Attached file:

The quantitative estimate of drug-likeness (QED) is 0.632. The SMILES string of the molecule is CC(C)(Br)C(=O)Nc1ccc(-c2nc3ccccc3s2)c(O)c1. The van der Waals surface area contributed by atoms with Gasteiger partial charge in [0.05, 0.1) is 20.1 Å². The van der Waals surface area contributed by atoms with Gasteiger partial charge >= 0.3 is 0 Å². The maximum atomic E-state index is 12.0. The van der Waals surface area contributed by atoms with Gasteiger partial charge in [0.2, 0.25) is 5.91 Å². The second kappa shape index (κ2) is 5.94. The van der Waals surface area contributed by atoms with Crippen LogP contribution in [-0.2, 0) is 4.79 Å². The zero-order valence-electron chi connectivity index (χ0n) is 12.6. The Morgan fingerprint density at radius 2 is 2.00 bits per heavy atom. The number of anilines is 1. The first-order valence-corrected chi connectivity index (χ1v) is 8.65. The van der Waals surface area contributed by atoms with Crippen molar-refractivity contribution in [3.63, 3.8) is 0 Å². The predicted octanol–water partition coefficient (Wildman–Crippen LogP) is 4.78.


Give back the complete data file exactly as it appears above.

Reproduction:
The quantitative estimate of drug-likeness (QED) is 0.632. The SMILES string of the molecule is CC(C)(Br)C(=O)Nc1ccc(-c2nc3ccccc3s2)c(O)c1. The van der Waals surface area contributed by atoms with Gasteiger partial charge in [0.05, 0.1) is 20.1 Å². The van der Waals surface area contributed by atoms with Gasteiger partial charge >= 0.3 is 0 Å². The maximum atomic E-state index is 12.0. The van der Waals surface area contributed by atoms with Gasteiger partial charge in [0.2, 0.25) is 5.91 Å². The second kappa shape index (κ2) is 5.94. The van der Waals surface area contributed by atoms with Crippen LogP contribution in [-0.2, 0) is 4.79 Å². The zero-order valence-electron chi connectivity index (χ0n) is 12.6. The Morgan fingerprint density at radius 2 is 2.00 bits per heavy atom. The number of anilines is 1. The first-order valence-corrected chi connectivity index (χ1v) is 8.65. The van der Waals surface area contributed by atoms with Crippen molar-refractivity contribution in [3.63, 3.8) is 0 Å². The predicted octanol–water partition coefficient (Wildman–Crippen LogP) is 4.78.